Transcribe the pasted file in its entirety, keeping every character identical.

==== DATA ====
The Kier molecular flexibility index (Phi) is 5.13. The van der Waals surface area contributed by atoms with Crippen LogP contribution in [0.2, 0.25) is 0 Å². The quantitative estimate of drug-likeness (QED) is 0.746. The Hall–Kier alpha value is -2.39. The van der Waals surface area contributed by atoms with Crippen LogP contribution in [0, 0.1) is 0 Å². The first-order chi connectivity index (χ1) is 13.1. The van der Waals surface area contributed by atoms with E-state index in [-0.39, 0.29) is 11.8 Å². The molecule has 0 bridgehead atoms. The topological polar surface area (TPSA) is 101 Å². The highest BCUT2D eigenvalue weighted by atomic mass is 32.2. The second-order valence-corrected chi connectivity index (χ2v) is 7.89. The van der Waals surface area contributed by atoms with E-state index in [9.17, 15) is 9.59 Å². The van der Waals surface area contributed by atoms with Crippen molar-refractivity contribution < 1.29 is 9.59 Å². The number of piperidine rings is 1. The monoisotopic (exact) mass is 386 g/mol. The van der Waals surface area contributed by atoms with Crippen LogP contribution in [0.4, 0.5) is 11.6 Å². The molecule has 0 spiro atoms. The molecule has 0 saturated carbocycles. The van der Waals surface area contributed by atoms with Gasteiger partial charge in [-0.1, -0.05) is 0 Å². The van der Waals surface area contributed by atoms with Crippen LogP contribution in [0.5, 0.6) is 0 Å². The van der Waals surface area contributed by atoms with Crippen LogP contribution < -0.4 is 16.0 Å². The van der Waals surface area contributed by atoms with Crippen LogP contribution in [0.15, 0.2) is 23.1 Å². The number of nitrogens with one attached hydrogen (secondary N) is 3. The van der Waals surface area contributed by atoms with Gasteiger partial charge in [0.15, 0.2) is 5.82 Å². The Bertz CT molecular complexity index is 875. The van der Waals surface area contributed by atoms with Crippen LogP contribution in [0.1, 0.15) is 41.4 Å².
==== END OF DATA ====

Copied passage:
The Kier molecular flexibility index (Phi) is 5.13. The van der Waals surface area contributed by atoms with Crippen LogP contribution in [0.2, 0.25) is 0 Å². The quantitative estimate of drug-likeness (QED) is 0.746. The Hall–Kier alpha value is -2.39. The van der Waals surface area contributed by atoms with Crippen LogP contribution in [0, 0.1) is 0 Å². The first-order chi connectivity index (χ1) is 13.1. The van der Waals surface area contributed by atoms with E-state index in [-0.39, 0.29) is 11.8 Å². The molecule has 0 bridgehead atoms. The topological polar surface area (TPSA) is 101 Å². The highest BCUT2D eigenvalue weighted by atomic mass is 32.2. The second-order valence-corrected chi connectivity index (χ2v) is 7.89. The van der Waals surface area contributed by atoms with E-state index in [9.17, 15) is 9.59 Å². The van der Waals surface area contributed by atoms with Crippen molar-refractivity contribution < 1.29 is 9.59 Å². The number of piperidine rings is 1. The monoisotopic (exact) mass is 386 g/mol. The van der Waals surface area contributed by atoms with Crippen LogP contribution in [0.4, 0.5) is 11.6 Å². The molecule has 0 spiro atoms. The molecule has 0 saturated carbocycles. The van der Waals surface area contributed by atoms with Gasteiger partial charge in [-0.1, -0.05) is 0 Å². The van der Waals surface area contributed by atoms with Crippen LogP contribution in [0.5, 0.6) is 0 Å². The van der Waals surface area contributed by atoms with Crippen LogP contribution < -0.4 is 16.0 Å². The van der Waals surface area contributed by atoms with Crippen LogP contribution in [0.15, 0.2) is 23.1 Å². The number of nitrogens with one attached hydrogen (secondary N) is 3. The van der Waals surface area contributed by atoms with Gasteiger partial charge in [0.15, 0.2) is 5.82 Å². The Bertz CT molecular complexity index is 875. The van der Waals surface area contributed by atoms with Crippen LogP contribution in [0.1, 0.15) is 41.4 Å².